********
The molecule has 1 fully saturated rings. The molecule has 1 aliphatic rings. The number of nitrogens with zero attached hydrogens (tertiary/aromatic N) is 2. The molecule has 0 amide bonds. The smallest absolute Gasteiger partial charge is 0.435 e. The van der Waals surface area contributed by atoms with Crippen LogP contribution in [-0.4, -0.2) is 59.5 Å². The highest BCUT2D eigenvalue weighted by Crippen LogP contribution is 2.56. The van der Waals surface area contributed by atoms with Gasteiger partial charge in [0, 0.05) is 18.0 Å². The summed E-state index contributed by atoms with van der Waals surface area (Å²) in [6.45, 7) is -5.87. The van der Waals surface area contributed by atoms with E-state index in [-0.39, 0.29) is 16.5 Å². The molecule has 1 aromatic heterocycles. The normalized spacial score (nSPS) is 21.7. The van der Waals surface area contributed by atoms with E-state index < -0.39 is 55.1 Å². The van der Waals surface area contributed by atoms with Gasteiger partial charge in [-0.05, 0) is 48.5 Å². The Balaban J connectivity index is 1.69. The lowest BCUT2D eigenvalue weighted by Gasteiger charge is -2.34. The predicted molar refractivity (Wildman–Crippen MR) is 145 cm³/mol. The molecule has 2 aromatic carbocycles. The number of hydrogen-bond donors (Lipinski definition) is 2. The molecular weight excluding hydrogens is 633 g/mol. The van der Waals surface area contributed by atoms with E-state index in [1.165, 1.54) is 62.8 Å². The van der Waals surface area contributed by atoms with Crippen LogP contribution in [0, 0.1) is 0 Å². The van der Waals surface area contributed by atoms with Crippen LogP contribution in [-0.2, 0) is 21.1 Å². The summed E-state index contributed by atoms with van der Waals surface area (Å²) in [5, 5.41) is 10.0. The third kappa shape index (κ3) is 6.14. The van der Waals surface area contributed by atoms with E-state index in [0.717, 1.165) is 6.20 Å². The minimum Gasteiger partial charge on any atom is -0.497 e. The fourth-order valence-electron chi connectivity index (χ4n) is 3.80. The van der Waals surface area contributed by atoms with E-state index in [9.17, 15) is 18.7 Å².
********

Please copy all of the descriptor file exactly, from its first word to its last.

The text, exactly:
The molecule has 1 fully saturated rings. The molecule has 1 aliphatic rings. The number of nitrogens with zero attached hydrogens (tertiary/aromatic N) is 2. The molecule has 0 amide bonds. The smallest absolute Gasteiger partial charge is 0.435 e. The van der Waals surface area contributed by atoms with Crippen LogP contribution in [-0.4, -0.2) is 59.5 Å². The highest BCUT2D eigenvalue weighted by Crippen LogP contribution is 2.56. The van der Waals surface area contributed by atoms with Gasteiger partial charge in [0, 0.05) is 18.0 Å². The summed E-state index contributed by atoms with van der Waals surface area (Å²) in [6.45, 7) is -5.87. The van der Waals surface area contributed by atoms with E-state index in [-0.39, 0.29) is 16.5 Å². The molecule has 1 aromatic heterocycles. The normalized spacial score (nSPS) is 21.7. The van der Waals surface area contributed by atoms with E-state index < -0.39 is 55.1 Å². The van der Waals surface area contributed by atoms with Gasteiger partial charge in [-0.05, 0) is 48.5 Å². The Balaban J connectivity index is 1.69. The lowest BCUT2D eigenvalue weighted by Gasteiger charge is -2.34. The predicted molar refractivity (Wildman–Crippen MR) is 145 cm³/mol. The molecule has 2 aromatic carbocycles. The number of hydrogen-bond donors (Lipinski definition) is 2. The molecular weight excluding hydrogens is 633 g/mol. The van der Waals surface area contributed by atoms with E-state index in [1.165, 1.54) is 62.8 Å². The van der Waals surface area contributed by atoms with Crippen LogP contribution in [0, 0.1) is 0 Å². The van der Waals surface area contributed by atoms with Crippen LogP contribution in [-0.2, 0) is 21.1 Å². The summed E-state index contributed by atoms with van der Waals surface area (Å²) in [5, 5.41) is 10.0. The third kappa shape index (κ3) is 6.14. The van der Waals surface area contributed by atoms with E-state index in [0.717, 1.165) is 6.20 Å². The minimum Gasteiger partial charge on any atom is -0.497 e. The fourth-order valence-electron chi connectivity index (χ4n) is 3.80. The van der Waals surface area contributed by atoms with E-state index in [9.17, 15) is 18.7 Å².